This is one of the nicest modifications I've ever done. Mainly because it's a fairly dynamic instrument. The entire extension is built off of the regeneration control in the (originally DOD Stereo Phaser) pedal. Therefore, when the Regen knob is turned down, the device gets quieter and less sensitive to the controls. In fact, anything below about 3 o'clock becomes inaudible. I thought about installing a different voltage pot for more dynamic range but... I am not that good at this stuff and I didn't feel like it. The speed knob works as it should. The toggle on the bottom right switches off the cycle so that the speed knob doesn't do anything. The sound clip is half pure-pedal, with no input, and the second half is an octave down, lots of distortion and a little delay.


Wednesday, January 18, 2012


Just a simple "shaker box." The contact mic is permanently mounted to the top of a tin in which you can open to use separately, or to put whatever you want inside. The soundclip is with no effects, and then with a ton of distortion. You can plug this into anything that will take a quarter inch jack (i.e. guitar pedals, mixers, amps, etc.).


Sunday, January 8, 2012

Orange Shit Ball

This was a Boss DS-1 I bent a while back but then I busted one of the toggle switches and stopped using it. I'm glad I did, because the position in which the toggle was in when it got busted was what really made this pedal awesome.

The sound clip is of the pedal in a mixer feedback loop. I am messing with the EQ on the mixer as well as the knobs and the one toggle on the pedal. It does some crazy super high pitch soaring frequencies as well as crunchy and glitchy madness. Pretty harsh and all over the place.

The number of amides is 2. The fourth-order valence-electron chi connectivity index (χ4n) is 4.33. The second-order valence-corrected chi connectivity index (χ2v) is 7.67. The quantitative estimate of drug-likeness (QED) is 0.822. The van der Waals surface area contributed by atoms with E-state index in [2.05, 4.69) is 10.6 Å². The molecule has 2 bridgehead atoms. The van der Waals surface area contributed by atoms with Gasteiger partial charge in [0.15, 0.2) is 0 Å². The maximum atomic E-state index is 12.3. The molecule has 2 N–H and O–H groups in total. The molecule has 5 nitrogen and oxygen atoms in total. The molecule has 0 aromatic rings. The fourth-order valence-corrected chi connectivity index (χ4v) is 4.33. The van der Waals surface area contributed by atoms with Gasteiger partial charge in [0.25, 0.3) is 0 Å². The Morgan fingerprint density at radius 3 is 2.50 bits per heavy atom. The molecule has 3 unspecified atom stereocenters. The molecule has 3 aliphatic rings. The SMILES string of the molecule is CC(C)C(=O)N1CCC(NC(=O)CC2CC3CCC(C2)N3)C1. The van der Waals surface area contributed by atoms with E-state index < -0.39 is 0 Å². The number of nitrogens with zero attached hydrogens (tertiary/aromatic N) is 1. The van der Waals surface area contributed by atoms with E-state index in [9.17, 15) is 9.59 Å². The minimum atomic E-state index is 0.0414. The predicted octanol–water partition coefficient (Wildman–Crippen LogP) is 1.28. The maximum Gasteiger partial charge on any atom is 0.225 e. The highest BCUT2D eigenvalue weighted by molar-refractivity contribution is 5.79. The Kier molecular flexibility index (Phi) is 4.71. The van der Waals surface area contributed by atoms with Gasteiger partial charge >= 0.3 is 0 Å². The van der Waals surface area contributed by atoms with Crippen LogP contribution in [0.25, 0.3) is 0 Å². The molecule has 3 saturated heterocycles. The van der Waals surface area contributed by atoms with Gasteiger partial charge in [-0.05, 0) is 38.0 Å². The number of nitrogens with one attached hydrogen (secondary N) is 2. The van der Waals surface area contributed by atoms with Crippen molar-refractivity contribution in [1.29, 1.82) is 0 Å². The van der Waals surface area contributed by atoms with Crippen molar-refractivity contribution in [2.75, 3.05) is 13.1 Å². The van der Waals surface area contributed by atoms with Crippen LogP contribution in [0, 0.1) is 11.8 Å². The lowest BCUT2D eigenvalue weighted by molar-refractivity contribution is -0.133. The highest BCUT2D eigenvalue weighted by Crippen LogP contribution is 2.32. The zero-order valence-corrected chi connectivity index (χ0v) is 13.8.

I am selling this one cheap because there is a broken toggle switch on the right of the pedal that does not work. I pried out the knob on it so it's not in your way. It was also heavily used by me for a while, so that's another reason to sell it cheap.

The sound clip is awesome, though, so don't judge it by it's looks or wear and tear.



Just finished this little gem. Works fine in and outside a feedback loop. It sounds best and has more range in a loop, however. I strongly suggest this pedal be used in a feedback loop with a strong and manipulatable single such as a headphone feedback loop in a mixer so that you can control the headphone level as well as the EQ on the mixer channel. Run in a loop with an EQ pedal is fine, too. The reason I suggest having it in a loop with an EQ is because you can get a lot more out of this pedal working with sending it high frequencies from the EQ, and minimal amounts of signal using the volume of the EQ pedal (or the headphones level on a mixer). Otherwise, running low frequencies and super hot signals will produce not much more than uninteresting clicks.

The first of the sound clip is just the pedal on it's own. No feedback loop and just a dead cord plugged into the input. The second portion is the pedal in a feedback loop using a mixer. I am manipulating the two toggle switches as well as the added potentiometer along with the headphone output level and the EQ in the channel the pedal is running into.

If used how I have instructed, you can get a huge variety of harsh sounds out of the pedal. There are some nice sweet spots with the pot that you can find, too. The pots the pedal came with also work. The overdrive level knob will do all sorts of things. The volume knob works as a volume but also feeds the circuit more signal as you turn it up which will increase the pitch of squeals and make the pedal act crazier the higher it is.